All posts tagged 'no plane no gain'

When was the last time you went "Downtown"?

How do you know what's going on downtown?

Save for a helicopter, business aviation happens exclusively at the airport, correct? Wrong. Aviation happens at the airport, business happens everywhere. To be effective, a business aviation manager needs to be wherever the company business is conducted. Having the ear of the CEO is great.  But, the average length of tenure of a Fortune 500 CEO is 4.6 years. What happens when there is a new CEO?

No Plane No Gain has great resources and user stories about the value of business aviation.  We need that support, but it is mostly advocacy for business aviation directed to people like the press or local community. But what about within your own company? How is the business aircraft viewed? As an essential business tool or as a royal barge?

A recent client was facing a second round of layoffs. Their sales were down. They operated a business aircraft to access many of their distant operating locations. None of those locations could be easily reached by commercial air. A review of their use of the aircraft revealed that this aircraft was effectively and efficiently being used to manage their operations. But they were acutely aware that if their employees were facing a layoff and saw the senior leadership climbing aboard the corporate jet, that could have a negative impression. The board was concerned and fortunately, I provided them with the report supporting continued use of the business aircraft as the most efficient means of transporting the senior leadership. But still remaining was the optics.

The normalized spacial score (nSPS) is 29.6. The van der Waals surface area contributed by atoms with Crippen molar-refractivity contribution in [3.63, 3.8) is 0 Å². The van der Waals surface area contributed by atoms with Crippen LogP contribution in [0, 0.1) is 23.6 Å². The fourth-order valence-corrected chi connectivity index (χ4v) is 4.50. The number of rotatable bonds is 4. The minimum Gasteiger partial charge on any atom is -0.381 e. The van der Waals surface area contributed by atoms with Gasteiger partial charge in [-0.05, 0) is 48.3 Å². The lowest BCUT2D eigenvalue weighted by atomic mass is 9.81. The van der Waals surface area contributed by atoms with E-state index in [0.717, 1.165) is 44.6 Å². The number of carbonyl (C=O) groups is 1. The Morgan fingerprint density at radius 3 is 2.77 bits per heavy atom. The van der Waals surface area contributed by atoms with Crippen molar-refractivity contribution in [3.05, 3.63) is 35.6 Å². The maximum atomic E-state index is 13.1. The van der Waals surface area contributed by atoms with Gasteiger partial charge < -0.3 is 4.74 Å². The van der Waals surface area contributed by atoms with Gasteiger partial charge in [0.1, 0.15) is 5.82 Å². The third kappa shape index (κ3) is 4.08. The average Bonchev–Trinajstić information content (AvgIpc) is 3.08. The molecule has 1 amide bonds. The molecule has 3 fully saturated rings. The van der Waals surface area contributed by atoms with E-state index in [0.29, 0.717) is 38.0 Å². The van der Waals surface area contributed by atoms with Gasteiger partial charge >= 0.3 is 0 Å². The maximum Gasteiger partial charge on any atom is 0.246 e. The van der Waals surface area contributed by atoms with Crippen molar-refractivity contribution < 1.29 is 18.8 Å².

Business aviation needs to be marketed and sold within the companies it serves. One way this can be done is for the aviation manager to be directly involved downtown. That's where the business is. The more successful business aviation departments have that access to the senior leadership through regular contact at the corporate locations. 

In spending time at the corporate headquarters, the aviation manager can be seen as a team member, part of the company. They also have the opportunity to soft-sell the value of the business aircraft to senior leadership, and even their staffers and support employees. The aviation manager can be proactive in anticipating the future air travel needs, and also have more of an impact into the policies and use of the business aircraft. 

I cannot say how many times I have heard this from the department head or Senior VP who has the flight department as part of their responsibilities: "I don't use the aircraft myself, and I really don't understand it. But, the CEO is happy."  Does any aviation manager want their immediate boss not knowing what value they add to the corporation?  CEO's will come and go. Board of Directors get new members with new ideas and opinions. Rather than aviation being politically connected to one CEO, it is far better in the long run to be connected to the corporation's mission and goals.